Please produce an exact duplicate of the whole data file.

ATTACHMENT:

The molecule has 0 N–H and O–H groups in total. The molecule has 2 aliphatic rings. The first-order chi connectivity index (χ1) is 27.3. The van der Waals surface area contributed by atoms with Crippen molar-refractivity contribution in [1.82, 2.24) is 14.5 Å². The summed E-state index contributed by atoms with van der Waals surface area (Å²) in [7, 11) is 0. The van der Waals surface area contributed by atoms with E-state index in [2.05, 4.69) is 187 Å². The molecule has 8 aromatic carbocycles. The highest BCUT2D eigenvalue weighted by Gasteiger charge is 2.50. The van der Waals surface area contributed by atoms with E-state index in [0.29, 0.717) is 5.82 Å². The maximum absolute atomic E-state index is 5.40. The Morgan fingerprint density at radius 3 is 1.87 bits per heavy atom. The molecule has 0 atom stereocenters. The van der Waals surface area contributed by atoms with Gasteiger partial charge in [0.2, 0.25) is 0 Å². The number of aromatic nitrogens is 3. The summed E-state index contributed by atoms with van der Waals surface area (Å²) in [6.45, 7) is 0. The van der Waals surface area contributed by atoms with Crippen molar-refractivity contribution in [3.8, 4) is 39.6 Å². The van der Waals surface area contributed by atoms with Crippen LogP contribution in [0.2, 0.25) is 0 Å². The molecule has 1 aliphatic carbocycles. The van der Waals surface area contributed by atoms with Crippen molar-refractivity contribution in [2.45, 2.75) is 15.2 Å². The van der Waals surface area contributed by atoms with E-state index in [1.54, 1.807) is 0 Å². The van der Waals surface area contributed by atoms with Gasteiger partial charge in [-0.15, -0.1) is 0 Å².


The molecule has 0 N–H and O–H groups in total. The molecule has 2 aliphatic rings. The first-order chi connectivity index (χ1) is 27.3. The van der Waals surface area contributed by atoms with Crippen molar-refractivity contribution in [1.82, 2.24) is 14.5 Å². The summed E-state index contributed by atoms with van der Waals surface area (Å²) in [7, 11) is 0. The van der Waals surface area contributed by atoms with E-state index in [2.05, 4.69) is 187 Å². The molecule has 8 aromatic carbocycles. The highest BCUT2D eigenvalue weighted by Gasteiger charge is 2.50. The van der Waals surface area contributed by atoms with E-state index in [0.29, 0.717) is 5.82 Å². The maximum absolute atomic E-state index is 5.40. The Morgan fingerprint density at radius 3 is 1.87 bits per heavy atom. The molecule has 0 atom stereocenters. The van der Waals surface area contributed by atoms with Gasteiger partial charge in [0.2, 0.25) is 0 Å². The number of aromatic nitrogens is 3. The summed E-state index contributed by atoms with van der Waals surface area (Å²) in [6.45, 7) is 0. The van der Waals surface area contributed by atoms with Crippen molar-refractivity contribution in [3.8, 4) is 39.6 Å². The van der Waals surface area contributed by atoms with Crippen LogP contribution in [0.2, 0.25) is 0 Å². The molecule has 1 aliphatic carbocycles. The van der Waals surface area contributed by atoms with Crippen molar-refractivity contribution in [2.45, 2.75) is 15.2 Å². The van der Waals surface area contributed by atoms with E-state index in [1.54, 1.807) is 0 Å². The van der Waals surface area contributed by atoms with Gasteiger partial charge in [-0.15, -0.1) is 0 Å².